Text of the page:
Arbovirus Surveillance in Six States during 1972

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  • Vector-Borne Diseases Division, Bureau of Laboratories, Center for Disease Control, Public Health Service, U. S. Department of Health, Education, and Welfare, Arthropod-Borne Animal Diseases Research Laboratory, U.S. Department of Agriculture, Denver Federal Center, P.O. Box 2087, Fort Collins, Colorado 80522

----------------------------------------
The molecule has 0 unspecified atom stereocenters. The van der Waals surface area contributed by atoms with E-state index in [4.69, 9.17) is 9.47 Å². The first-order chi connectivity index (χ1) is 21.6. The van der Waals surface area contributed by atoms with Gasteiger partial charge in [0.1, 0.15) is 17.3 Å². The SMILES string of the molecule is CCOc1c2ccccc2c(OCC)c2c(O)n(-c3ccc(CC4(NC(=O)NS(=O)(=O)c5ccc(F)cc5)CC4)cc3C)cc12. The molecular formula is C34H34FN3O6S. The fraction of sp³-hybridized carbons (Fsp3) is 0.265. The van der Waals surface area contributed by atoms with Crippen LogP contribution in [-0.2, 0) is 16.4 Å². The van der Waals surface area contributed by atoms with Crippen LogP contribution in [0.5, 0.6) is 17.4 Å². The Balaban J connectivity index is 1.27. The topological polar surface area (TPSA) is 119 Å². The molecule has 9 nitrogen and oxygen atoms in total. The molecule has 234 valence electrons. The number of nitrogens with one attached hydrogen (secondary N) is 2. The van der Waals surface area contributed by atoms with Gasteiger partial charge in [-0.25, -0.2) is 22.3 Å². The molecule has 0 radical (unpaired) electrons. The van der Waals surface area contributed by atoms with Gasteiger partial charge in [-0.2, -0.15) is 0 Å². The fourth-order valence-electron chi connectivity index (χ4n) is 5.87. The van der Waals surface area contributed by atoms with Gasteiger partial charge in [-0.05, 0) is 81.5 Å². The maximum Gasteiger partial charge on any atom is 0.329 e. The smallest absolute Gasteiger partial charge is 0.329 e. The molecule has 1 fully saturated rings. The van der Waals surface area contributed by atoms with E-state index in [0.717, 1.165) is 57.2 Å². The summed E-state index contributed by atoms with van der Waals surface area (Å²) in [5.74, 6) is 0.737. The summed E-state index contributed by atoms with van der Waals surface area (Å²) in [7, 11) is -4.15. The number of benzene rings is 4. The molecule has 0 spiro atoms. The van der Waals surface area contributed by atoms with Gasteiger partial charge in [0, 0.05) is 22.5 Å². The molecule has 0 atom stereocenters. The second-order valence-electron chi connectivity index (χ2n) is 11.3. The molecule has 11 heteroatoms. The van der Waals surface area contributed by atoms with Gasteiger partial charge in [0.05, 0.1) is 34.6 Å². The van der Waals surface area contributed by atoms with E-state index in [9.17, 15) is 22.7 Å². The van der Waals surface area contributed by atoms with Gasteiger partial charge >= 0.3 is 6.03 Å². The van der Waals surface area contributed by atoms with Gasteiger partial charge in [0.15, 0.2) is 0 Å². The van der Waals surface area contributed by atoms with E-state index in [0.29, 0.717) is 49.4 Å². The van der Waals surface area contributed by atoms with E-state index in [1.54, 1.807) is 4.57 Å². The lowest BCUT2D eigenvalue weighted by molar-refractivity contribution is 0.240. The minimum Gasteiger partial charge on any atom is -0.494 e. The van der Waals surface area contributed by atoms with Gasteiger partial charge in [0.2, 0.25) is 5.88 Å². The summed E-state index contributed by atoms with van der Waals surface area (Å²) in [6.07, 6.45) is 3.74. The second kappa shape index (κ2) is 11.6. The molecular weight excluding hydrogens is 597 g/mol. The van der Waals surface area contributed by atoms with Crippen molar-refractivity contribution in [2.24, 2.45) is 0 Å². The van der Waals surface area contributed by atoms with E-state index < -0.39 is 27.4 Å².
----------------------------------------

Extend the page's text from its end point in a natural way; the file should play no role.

A virus surveillance project was established and maintained during 1972 along 10 major river drainages in six states. Mosquitoes, biting flies, and blood specimens from sentinel equines were collected during 83 field trip visits to 141 arthropod collecting sites and 22 sentinel locations from April into December 1972. There were 173,074 mosquitoes tested and 303 arboviruses isolated from 11 of 41 species. From 13,388 biting flies tested, 8 arbovirus isolations were obtained in 1 of 5 species. There was no isolation of Venezuelan equine encephalitis (VEE) virus. Western equine encephalitis (WEE) virus isolates were the most numerous and were followed by Turlock, St. Louis encephalitis, Hart Park, California encephalitis, and Bunyamwera (BUN) group viruses. The first isolation of WEE from the mosquito Culex (Mel.) erraticus is reported, as is the extension of the ranges for Buttonwillow virus from California to New Mexico and Texas. Also a single isolation of the BUN group from Culicoides variipennis extends the range of this virus-vector relationship from California to Texas. New distribution records for mosquito species previously unreported for Arizona, Louisiana, New Mexico, and Oklahoma are reported. The sentinel burros detected WEE serologic conversions at two sites in New Mexico and at one in Texas. The surveillance project provided state and federal officials with current information on the status of arbovirus activity, including the absence of VEE activity during 1972, and it demonstrated the existence of the potential for WEE epizootics and epidemics throughout a wide geographic area of the Western United States.